Progress coming on International Services Agreement
U.S. trade advocates said Friday they are encouraged by early progress on an International Services Agreement currently being discussed between 47 nations.
The voluntary agreement is intended to align the nations within the framework of the WTO, with a focus on rules and market access for service industries.
Coalition of Service Industries President Peter Allgeier and National Foreign Trade Council Vice President for Global Trade Issues Jake Colvin spoke at an NFTC luncheon April 5 about the positive signs they saw during a trip to Geneva in mid-March.
“The last international agreement on services was 20 years ago,” Allgeier said. “Think about how much has changed, especially in the digital age.”
Allgeier noted the indelible impact on the U.S. and global economies that services have, with 70 percent of the U.S. GDP tied to service industries. The NFTC said that every $1 billion in U.S. service exports supports an estimated 4,200 U.S. jobs.
The countries participating in the ISA discussions, including the United States and EU members, agreed in March to return in June with proposals on rules and market access.
Allgeier said the principal issues are “digital issues” that affect data flows across borders. The discussion will likely center around competitiveness, especially as it relates to private enterprises competing against state-owned enterprises. Allgeier gave an example of express companies competing against state-owned Japan Post.
“There are more state-owned enterprises competing in the field,” he said. “We have to make sure these state-owned service providers don’t have an unfair advantage.”
He also pressed the importance of the agreement on supply chain activities, noting that the participating countries recognized that supply chains are cross-border service entities that underlie nearly every facet of global trade.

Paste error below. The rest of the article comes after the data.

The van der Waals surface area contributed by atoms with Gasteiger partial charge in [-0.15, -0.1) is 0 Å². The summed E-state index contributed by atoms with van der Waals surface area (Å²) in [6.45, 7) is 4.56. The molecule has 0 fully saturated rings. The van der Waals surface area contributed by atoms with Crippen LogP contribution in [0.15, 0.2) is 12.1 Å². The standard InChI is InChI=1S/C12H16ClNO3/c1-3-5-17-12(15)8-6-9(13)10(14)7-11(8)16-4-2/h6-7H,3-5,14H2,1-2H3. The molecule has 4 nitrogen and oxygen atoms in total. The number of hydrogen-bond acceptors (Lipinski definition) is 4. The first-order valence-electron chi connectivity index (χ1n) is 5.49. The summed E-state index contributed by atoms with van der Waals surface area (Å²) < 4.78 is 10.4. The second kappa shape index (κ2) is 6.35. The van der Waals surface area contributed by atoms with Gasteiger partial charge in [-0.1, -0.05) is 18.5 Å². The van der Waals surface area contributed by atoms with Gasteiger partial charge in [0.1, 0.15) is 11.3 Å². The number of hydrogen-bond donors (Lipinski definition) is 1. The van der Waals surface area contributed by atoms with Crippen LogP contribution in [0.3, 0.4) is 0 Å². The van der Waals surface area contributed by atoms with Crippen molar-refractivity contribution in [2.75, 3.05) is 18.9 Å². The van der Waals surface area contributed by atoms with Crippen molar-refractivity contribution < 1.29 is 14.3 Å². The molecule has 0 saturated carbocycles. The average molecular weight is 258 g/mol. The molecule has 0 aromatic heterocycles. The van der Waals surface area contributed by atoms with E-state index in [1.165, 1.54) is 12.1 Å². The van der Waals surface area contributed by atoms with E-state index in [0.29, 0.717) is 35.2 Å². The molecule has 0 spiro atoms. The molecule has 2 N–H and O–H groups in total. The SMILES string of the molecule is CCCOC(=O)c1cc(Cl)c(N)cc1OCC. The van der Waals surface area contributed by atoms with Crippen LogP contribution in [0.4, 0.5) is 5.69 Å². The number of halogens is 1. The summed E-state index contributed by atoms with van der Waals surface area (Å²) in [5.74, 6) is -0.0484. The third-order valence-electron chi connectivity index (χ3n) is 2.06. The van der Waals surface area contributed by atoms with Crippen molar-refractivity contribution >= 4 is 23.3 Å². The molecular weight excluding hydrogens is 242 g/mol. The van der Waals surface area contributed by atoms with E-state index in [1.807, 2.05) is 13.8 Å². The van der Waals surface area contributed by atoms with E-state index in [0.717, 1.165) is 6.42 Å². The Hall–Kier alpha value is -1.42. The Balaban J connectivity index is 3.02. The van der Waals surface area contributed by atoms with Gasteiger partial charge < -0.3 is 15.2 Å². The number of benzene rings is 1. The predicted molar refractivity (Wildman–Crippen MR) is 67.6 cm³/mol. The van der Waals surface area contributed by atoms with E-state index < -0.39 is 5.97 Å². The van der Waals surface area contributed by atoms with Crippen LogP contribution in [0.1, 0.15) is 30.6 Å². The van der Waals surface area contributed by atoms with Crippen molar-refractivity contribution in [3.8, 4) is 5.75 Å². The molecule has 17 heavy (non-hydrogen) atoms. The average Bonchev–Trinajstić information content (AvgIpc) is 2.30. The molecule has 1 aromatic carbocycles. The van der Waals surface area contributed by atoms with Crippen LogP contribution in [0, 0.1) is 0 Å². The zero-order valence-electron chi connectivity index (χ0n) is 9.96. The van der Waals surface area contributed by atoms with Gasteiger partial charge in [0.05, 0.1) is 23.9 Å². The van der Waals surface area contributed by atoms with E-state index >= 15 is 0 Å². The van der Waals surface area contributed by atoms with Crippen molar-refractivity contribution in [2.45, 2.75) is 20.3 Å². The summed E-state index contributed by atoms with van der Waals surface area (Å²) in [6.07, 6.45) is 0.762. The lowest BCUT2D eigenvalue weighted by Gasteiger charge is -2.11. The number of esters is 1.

“There’s a recognition that you can’t have the manufacturing, and legal, and express industries governed by one set of rules, and the finance governed by another,” Allgeier said. “We should negotiate the chain, not just the pieces of economic activity.”
Notably missing from the discussions, however, are Brazil, India, and China, part of the BRIC bloc. China, with its own burgeoning services industry, is said to be following the discussions closely.
NFTC President Bill Reinsch pointed out that the ISA benefits only apply to those negotiating the agreement, somewhat like a bilateral free trade agreement. Typically, the benefits of global trade frameworks tend to get applied globally (whether a country has participated in negotiations or not) under the most-favored-nation provision. Not so in this case.
“We see people seeking other mechanisms because we aren’t getting anywhere in Doha,” Reinsch said, pointing to ongoing U.S.-EU and Trans-Pacific Partnership talks.
Colvin said he saw those two negotiations, for better or worse, shaping the future of Doha talks. He also said the positive progress on the ISA represented a boost in morale given the poor progress of wider WTO trade negotiations, which have stalled on trade facilitation and agriculture goods access issues.
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